Since 2011, our firm has been conducting statewide rental housing surveys on Tax Credit properties for various states that we select. Thus far we have surveyed nine different states, which include Georgia (2013), Indiana (2012), Iowa (2012), Kentucky (2013), Ohio (2014 our most recent), Pennsylvania (2012), South Carolina (2012), Tennessee (2013), and Virginia (2012). These surveys are all conducted by telephone and include properties that only operate with Low-Income Housing Tax Credits (both 4% and 9%). Some of these projects also operate with a project-based subsidy, such as Section 8 or Rural Development 515, and/or have market-rate units. While these surveys do not include all Tax Credit rental housing projects, we aim to survey approximately 75% of the published Tax Credit rental housing alternatives in each state, which provides a good representation of the affordable Tax Credit rental housing market conditions in each state surveyed.
We recently completed a statewide rental housing survey in the state of Ohio that included 815 rental projects comprising 57,072 Tax Credit units. There were 1,146 vacant Tax Credit units, yielding an overall occupancy rate of 98.0%. Note that our housing data is segmented between non-subsidized Tax Credit units and Tax Credit units that operate with a concurrent subsidy. The occupancy rate among the non-subsidized Tax Credit units was 97.1%, while the occupancy rate among Tax Credit/Government-Subsidized units was 99.2%. The statewide median collected rents for studio up to four-bedroom units range from $323 to $725. We also derived the median collected rents on a county level as well as the occupancy rates. To access the full Ohio statewide rental housing survey, including aggregate occupancy and rental data, overall demographic growth trends, low-income household growth trends, general economic data and more, please visit the Research Center on our website. You can also see the full statewide reports of all nine states our firm has conducted.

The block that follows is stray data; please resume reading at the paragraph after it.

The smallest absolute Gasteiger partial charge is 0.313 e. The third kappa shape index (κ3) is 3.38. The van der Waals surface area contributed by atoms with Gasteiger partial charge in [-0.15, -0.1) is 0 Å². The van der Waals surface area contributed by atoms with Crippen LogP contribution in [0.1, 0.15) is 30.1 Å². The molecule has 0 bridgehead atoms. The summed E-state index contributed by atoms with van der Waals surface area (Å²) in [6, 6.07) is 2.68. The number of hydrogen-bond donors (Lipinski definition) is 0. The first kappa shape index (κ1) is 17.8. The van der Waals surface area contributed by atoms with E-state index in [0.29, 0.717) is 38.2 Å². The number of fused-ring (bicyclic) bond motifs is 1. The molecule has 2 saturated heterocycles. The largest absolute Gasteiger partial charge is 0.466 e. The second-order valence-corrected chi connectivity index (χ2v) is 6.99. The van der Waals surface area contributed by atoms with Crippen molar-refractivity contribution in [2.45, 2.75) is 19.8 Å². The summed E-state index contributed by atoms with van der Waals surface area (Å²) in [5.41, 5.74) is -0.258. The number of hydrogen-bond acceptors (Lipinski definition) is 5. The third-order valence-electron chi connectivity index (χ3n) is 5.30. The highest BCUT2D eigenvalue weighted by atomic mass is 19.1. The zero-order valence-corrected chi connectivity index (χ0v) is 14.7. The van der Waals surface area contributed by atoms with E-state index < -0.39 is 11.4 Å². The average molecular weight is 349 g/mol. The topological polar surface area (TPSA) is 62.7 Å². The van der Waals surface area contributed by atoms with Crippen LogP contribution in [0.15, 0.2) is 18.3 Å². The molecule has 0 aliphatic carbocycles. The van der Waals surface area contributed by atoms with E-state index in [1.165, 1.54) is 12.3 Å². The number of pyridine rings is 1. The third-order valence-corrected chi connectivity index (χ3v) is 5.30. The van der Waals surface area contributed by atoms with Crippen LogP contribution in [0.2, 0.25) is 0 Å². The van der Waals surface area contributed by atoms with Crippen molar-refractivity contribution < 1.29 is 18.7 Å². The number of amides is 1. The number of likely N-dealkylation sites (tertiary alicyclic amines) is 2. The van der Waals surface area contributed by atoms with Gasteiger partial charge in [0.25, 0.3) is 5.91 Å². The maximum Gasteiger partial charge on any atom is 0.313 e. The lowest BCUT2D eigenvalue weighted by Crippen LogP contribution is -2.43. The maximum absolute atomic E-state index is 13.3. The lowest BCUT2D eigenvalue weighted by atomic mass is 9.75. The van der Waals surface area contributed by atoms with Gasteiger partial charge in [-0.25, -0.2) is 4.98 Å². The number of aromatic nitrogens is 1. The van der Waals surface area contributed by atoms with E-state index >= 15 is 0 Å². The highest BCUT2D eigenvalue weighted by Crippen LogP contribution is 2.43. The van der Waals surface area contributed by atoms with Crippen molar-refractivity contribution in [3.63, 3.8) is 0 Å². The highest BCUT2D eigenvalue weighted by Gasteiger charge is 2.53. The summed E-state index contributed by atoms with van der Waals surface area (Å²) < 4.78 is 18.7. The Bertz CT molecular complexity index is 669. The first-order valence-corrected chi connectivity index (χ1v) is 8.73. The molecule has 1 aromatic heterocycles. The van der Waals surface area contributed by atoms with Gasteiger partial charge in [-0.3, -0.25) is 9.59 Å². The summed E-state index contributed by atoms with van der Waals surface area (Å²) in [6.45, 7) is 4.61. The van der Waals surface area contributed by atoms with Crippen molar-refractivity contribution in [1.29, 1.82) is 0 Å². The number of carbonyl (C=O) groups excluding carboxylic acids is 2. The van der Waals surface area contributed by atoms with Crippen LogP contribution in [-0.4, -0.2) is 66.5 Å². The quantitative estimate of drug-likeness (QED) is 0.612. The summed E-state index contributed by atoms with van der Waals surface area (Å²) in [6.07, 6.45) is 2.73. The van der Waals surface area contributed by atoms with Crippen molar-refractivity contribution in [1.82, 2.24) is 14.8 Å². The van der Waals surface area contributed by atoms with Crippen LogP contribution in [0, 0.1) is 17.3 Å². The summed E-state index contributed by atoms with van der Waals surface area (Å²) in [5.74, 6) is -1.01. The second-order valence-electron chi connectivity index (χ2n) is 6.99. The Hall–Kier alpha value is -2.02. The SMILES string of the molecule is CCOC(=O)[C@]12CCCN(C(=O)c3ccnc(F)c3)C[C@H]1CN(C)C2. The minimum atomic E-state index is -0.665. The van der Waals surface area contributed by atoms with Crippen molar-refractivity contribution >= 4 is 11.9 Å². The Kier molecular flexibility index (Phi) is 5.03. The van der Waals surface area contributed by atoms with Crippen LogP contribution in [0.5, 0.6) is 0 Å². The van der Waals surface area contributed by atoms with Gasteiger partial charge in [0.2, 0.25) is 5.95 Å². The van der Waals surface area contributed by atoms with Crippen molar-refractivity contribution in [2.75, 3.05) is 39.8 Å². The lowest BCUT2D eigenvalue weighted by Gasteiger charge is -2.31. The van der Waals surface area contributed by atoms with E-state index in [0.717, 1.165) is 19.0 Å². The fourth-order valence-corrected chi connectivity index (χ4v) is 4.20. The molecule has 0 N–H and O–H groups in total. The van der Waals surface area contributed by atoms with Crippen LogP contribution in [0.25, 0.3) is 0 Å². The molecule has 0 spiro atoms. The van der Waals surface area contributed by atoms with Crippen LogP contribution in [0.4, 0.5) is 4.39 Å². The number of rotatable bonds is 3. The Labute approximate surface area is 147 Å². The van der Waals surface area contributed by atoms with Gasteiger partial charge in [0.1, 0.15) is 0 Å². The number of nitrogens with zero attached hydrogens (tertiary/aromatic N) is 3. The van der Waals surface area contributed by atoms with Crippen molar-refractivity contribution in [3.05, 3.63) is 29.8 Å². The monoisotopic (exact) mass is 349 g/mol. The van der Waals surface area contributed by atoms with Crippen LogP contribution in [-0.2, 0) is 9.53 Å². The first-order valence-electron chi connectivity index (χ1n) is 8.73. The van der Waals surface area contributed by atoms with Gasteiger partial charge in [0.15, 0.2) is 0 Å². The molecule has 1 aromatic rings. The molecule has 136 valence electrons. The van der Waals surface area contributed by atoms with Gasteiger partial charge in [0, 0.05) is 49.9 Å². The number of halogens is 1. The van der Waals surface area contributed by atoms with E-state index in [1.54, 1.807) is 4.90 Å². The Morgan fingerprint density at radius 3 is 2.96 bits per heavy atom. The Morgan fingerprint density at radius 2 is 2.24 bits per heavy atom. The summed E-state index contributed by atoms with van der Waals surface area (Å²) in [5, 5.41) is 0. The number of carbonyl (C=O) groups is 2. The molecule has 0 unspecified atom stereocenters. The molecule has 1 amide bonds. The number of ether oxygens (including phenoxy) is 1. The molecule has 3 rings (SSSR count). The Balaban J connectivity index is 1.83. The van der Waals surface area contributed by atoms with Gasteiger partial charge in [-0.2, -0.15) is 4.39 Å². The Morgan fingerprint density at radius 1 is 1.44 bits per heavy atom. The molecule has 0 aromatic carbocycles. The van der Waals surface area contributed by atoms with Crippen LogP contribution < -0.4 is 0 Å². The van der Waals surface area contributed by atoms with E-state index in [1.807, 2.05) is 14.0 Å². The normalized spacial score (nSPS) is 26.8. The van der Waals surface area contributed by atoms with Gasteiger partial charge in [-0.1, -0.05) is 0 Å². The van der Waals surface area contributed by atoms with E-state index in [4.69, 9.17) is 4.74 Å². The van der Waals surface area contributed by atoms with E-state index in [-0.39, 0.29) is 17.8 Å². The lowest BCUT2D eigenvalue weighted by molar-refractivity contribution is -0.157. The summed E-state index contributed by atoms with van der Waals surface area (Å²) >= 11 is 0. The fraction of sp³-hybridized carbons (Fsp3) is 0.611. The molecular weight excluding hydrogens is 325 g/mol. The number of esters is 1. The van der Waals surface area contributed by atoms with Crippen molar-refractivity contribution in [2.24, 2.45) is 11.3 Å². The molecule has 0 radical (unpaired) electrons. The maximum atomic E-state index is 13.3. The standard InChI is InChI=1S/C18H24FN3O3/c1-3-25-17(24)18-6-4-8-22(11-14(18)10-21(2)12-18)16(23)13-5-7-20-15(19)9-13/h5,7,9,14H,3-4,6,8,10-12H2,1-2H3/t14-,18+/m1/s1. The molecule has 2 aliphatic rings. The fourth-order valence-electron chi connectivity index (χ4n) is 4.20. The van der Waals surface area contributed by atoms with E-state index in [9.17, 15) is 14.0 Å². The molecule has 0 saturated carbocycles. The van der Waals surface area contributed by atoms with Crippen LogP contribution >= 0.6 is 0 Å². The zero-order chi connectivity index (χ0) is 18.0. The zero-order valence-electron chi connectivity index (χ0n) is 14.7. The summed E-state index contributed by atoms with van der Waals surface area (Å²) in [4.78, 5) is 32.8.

Although we are not hired to conduct these statewide rental housing surveys, we complete these reports for several reasons. One of those reasons is for our internal use. It makes our process more efficient when we have this data readily available in our database. This improves our accuracy and turn around time for site-specific feasibility studies. Secondly, it expands our coverage areas. It ultimately adds to our expertise in these markets, specifically, the states we do a vast amount of work in. Lastly, and most importantly, we can assist our current and future clients to identify markets that are performing well in terms of housing conditions and demographics, and what markets are lacking affordable housing. With these statewide rental housing surveys we are able to see a quick summary of the entire state’s affordable rental housing market conditions including breakdowns by county levels. This is valuable information to our clients as it gives great insight into that state’s affordable rental housing market. Although it is not an in depth analysis, it is a good starting point for developers.